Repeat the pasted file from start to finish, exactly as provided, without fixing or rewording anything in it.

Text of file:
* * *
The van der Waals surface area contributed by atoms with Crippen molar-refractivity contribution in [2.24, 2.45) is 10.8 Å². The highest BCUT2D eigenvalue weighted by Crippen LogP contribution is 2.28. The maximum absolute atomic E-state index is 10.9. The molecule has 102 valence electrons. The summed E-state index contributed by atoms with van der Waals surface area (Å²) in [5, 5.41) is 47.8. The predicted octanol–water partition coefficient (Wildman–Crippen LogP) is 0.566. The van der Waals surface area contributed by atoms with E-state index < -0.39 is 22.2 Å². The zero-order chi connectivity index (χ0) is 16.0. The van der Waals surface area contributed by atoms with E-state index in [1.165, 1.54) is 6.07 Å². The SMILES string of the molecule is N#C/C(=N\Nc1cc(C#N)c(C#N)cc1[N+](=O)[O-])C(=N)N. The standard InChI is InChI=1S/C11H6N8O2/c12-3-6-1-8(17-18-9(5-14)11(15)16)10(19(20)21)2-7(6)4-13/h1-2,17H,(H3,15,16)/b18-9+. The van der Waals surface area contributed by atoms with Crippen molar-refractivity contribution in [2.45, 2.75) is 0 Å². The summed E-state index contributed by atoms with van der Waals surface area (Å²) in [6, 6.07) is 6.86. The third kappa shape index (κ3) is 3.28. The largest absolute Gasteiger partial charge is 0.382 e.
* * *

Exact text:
The van der Waals surface area contributed by atoms with Crippen molar-refractivity contribution in [2.24, 2.45) is 10.8 Å². The highest BCUT2D eigenvalue weighted by Crippen LogP contribution is 2.28. The maximum absolute atomic E-state index is 10.9. The molecule has 102 valence electrons. The summed E-state index contributed by atoms with van der Waals surface area (Å²) in [5, 5.41) is 47.8. The predicted octanol–water partition coefficient (Wildman–Crippen LogP) is 0.566. The van der Waals surface area contributed by atoms with E-state index < -0.39 is 22.2 Å². The zero-order chi connectivity index (χ0) is 16.0. The van der Waals surface area contributed by atoms with E-state index in [1.165, 1.54) is 6.07 Å². The SMILES string of the molecule is N#C/C(=N\Nc1cc(C#N)c(C#N)cc1[N+](=O)[O-])C(=N)N. The standard InChI is InChI=1S/C11H6N8O2/c12-3-6-1-8(17-18-9(5-14)11(15)16)10(19(20)21)2-7(6)4-13/h1-2,17H,(H3,15,16)/b18-9+. The van der Waals surface area contributed by atoms with Crippen molar-refractivity contribution in [2.45, 2.75) is 0 Å². The summed E-state index contributed by atoms with van der Waals surface area (Å²) in [6, 6.07) is 6.86. The third kappa shape index (κ3) is 3.28. The largest absolute Gasteiger partial charge is 0.382 e.